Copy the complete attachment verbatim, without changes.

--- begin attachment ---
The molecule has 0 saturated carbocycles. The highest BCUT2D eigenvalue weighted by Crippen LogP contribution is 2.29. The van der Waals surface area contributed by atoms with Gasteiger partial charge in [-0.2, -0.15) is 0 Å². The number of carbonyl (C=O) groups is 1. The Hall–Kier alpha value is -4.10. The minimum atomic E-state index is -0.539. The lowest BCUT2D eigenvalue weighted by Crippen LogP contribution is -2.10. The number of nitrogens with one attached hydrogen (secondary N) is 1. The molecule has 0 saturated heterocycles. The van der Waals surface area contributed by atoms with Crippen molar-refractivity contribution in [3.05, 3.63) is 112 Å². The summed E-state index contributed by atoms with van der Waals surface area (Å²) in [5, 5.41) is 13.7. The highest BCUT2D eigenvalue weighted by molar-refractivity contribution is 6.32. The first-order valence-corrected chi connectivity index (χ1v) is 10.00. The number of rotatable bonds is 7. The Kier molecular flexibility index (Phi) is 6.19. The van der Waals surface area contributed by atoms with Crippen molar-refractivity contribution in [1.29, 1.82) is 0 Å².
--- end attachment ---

The molecule has 0 saturated carbocycles. The highest BCUT2D eigenvalue weighted by Crippen LogP contribution is 2.29. The van der Waals surface area contributed by atoms with Gasteiger partial charge in [-0.2, -0.15) is 0 Å². The number of carbonyl (C=O) groups is 1. The Hall–Kier alpha value is -4.10. The minimum atomic E-state index is -0.539. The lowest BCUT2D eigenvalue weighted by Crippen LogP contribution is -2.10. The number of nitrogens with one attached hydrogen (secondary N) is 1. The molecule has 0 saturated heterocycles. The van der Waals surface area contributed by atoms with Crippen molar-refractivity contribution in [3.05, 3.63) is 112 Å². The summed E-state index contributed by atoms with van der Waals surface area (Å²) in [5, 5.41) is 13.7. The highest BCUT2D eigenvalue weighted by molar-refractivity contribution is 6.32. The first-order valence-corrected chi connectivity index (χ1v) is 10.00. The number of rotatable bonds is 7. The Kier molecular flexibility index (Phi) is 6.19. The van der Waals surface area contributed by atoms with Crippen molar-refractivity contribution in [1.29, 1.82) is 0 Å².